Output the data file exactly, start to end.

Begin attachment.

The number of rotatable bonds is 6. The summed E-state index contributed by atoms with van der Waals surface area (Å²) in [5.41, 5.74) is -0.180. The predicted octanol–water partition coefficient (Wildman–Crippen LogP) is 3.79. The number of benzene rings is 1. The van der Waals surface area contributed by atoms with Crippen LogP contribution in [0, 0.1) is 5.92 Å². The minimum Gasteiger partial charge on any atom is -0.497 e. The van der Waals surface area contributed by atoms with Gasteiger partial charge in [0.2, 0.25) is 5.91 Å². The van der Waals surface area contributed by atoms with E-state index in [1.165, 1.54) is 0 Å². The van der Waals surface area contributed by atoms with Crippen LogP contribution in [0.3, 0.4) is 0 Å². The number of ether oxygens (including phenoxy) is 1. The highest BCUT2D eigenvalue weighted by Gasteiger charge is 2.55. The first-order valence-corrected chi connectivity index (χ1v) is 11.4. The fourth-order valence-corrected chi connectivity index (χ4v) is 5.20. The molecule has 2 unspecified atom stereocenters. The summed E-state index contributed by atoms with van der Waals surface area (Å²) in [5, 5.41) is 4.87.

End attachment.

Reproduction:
The number of rotatable bonds is 6. The summed E-state index contributed by atoms with van der Waals surface area (Å²) in [5.41, 5.74) is -0.180. The predicted octanol–water partition coefficient (Wildman–Crippen LogP) is 3.79. The number of benzene rings is 1. The van der Waals surface area contributed by atoms with Crippen LogP contribution in [0, 0.1) is 5.92 Å². The minimum Gasteiger partial charge on any atom is -0.497 e. The van der Waals surface area contributed by atoms with Gasteiger partial charge in [0.2, 0.25) is 5.91 Å². The van der Waals surface area contributed by atoms with E-state index in [1.165, 1.54) is 0 Å². The van der Waals surface area contributed by atoms with Crippen LogP contribution in [0.3, 0.4) is 0 Å². The number of ether oxygens (including phenoxy) is 1. The highest BCUT2D eigenvalue weighted by Gasteiger charge is 2.55. The first-order valence-corrected chi connectivity index (χ1v) is 11.4. The fourth-order valence-corrected chi connectivity index (χ4v) is 5.20. The molecule has 2 unspecified atom stereocenters. The summed E-state index contributed by atoms with van der Waals surface area (Å²) in [5, 5.41) is 4.87.